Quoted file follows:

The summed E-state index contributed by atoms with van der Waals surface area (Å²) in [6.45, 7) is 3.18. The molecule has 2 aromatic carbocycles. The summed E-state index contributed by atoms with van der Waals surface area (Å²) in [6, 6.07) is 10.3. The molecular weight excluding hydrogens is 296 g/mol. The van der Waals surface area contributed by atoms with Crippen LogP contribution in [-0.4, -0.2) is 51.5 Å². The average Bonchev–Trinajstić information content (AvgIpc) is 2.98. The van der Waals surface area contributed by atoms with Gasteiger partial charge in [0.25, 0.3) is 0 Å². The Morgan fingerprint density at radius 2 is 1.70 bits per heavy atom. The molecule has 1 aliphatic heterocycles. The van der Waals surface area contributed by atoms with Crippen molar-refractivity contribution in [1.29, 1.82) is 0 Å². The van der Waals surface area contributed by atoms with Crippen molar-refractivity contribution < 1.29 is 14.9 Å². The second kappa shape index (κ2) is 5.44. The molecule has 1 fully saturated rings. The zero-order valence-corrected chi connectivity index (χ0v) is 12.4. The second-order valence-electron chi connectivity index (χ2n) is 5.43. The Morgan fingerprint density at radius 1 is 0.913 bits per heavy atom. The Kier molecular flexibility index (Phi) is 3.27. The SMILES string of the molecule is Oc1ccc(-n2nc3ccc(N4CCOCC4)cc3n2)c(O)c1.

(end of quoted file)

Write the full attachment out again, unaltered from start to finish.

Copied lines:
The summed E-state index contributed by atoms with van der Waals surface area (Å²) in [6.45, 7) is 3.18. The molecule has 2 aromatic carbocycles. The summed E-state index contributed by atoms with van der Waals surface area (Å²) in [6, 6.07) is 10.3. The molecular weight excluding hydrogens is 296 g/mol. The van der Waals surface area contributed by atoms with Crippen LogP contribution in [-0.4, -0.2) is 51.5 Å². The average Bonchev–Trinajstić information content (AvgIpc) is 2.98. The van der Waals surface area contributed by atoms with Gasteiger partial charge in [0.25, 0.3) is 0 Å². The Morgan fingerprint density at radius 2 is 1.70 bits per heavy atom. The molecule has 1 aliphatic heterocycles. The van der Waals surface area contributed by atoms with Crippen molar-refractivity contribution in [1.29, 1.82) is 0 Å². The van der Waals surface area contributed by atoms with Crippen molar-refractivity contribution < 1.29 is 14.9 Å². The second kappa shape index (κ2) is 5.44. The molecule has 1 fully saturated rings. The zero-order valence-corrected chi connectivity index (χ0v) is 12.4. The second-order valence-electron chi connectivity index (χ2n) is 5.43. The Morgan fingerprint density at radius 1 is 0.913 bits per heavy atom. The Kier molecular flexibility index (Phi) is 3.27. The SMILES string of the molecule is Oc1ccc(-n2nc3ccc(N4CCOCC4)cc3n2)c(O)c1.